Century-old records found in Puerto Rico helped reconstruct the damage caused there by a magnitude 7.3 earthquake—and could help disaster experts plan for the next big one. Julia Rosen reports.
Ninety-nine years ago, a magnitude 7.3 earthquake hit Puerto Rico. It also caused a tsunami that swept through coastal towns. All told, the shaking and flooding killed more than 100 people and damaged many buildings and roads. Now, scientists are getting a clearer picture of the tragic event thanks to an unexpected source: century-old documents unearthed in an archive in the capital city of San Juan.
The documents were discovered by Bill McCann, a seismologist and former professor at the University of Puerto Rico. McCann stumbled upon boxes of repair petitions filed by residents of what was then a newly acquired U.S. territory, asking for aid after the disaster. He later mentioned them to Roland LaForge, another semi-retired seismologist, who told me why he wanted to rescue the records:
“They’re just sitting there getting moldy, and nobody’s ever looked at them. There might be some really useful information in there.”
So the two researchers analyzed more than 6000 documents. Which turned out to be a gold mine of information about the disaster and the damage it caused, on a house-by-house basis.
“They’re very sad and pointed at times, because people lost family members. Some people drowned and they never found their bodies. You got a real feel for the suffering that these people went through.”
In a newly published study based on the records, the researchers focused on the town of Aguadilla, which sat closest to the epicenter. They found that the worst earthquake damage happened where the ground was sandy or swampy, and confirmed earlier estimates that the tsunami rose between three and four meters high, inundating low-lying neighborhoods. LaForge says these data will help local authorities plan for future quakes.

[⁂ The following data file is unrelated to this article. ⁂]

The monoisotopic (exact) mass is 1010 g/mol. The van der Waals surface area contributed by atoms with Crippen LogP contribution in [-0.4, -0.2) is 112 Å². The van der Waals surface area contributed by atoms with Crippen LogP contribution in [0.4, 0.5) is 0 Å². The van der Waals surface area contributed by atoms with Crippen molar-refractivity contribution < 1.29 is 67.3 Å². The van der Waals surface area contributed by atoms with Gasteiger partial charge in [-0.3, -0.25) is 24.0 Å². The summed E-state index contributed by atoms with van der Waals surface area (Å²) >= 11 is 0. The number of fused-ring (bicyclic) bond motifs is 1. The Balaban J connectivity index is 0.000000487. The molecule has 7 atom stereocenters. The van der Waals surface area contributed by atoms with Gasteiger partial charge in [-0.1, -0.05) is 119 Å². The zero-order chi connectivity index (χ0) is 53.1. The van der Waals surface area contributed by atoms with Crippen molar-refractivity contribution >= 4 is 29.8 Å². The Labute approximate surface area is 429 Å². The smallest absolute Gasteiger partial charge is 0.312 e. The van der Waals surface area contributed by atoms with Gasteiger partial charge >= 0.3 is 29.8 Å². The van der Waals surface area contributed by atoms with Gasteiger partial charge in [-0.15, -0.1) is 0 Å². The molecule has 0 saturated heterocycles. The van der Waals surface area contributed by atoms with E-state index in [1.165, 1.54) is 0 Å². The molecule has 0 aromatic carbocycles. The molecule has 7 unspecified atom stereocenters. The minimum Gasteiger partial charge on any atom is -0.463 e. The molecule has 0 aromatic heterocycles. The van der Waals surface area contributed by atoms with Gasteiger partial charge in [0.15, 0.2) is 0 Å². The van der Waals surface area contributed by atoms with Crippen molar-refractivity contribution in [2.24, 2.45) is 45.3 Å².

“It’s very important to look at these historic earthquakes and learn as much as you can from them because our knowledge and our history of earthquakes is very, very short.”
The work is published in the journal Seismological Research Letters. [Roland LaForge and William R. McCann, Address‐Level Effects in Aguadilla, Puerto Rico, from the 1918 Mw 7.3 Earthquake and Tsunami]
The 1918 event was the most recent major earthquake to hit Puerto Rico, and the only one for which any written records exist. But LaForge says it’s only a matter of time before the island experiences another. It sits on its own tiny plate, squeezed between the North American and Caribbean plates and surrounded on all sides by faults. LaForge has estimated that it could be a few thousand years before the fault that caused the 1918 disaster breaks again. But that’s what he calls a WAG—“you know, a wild-ass guess.” Besides, there are many other faults just like it that could go.
“If a repeat of that type of earthquake happened next week, nobody would be surprised.”
[The above text is a transcript of this podcast.]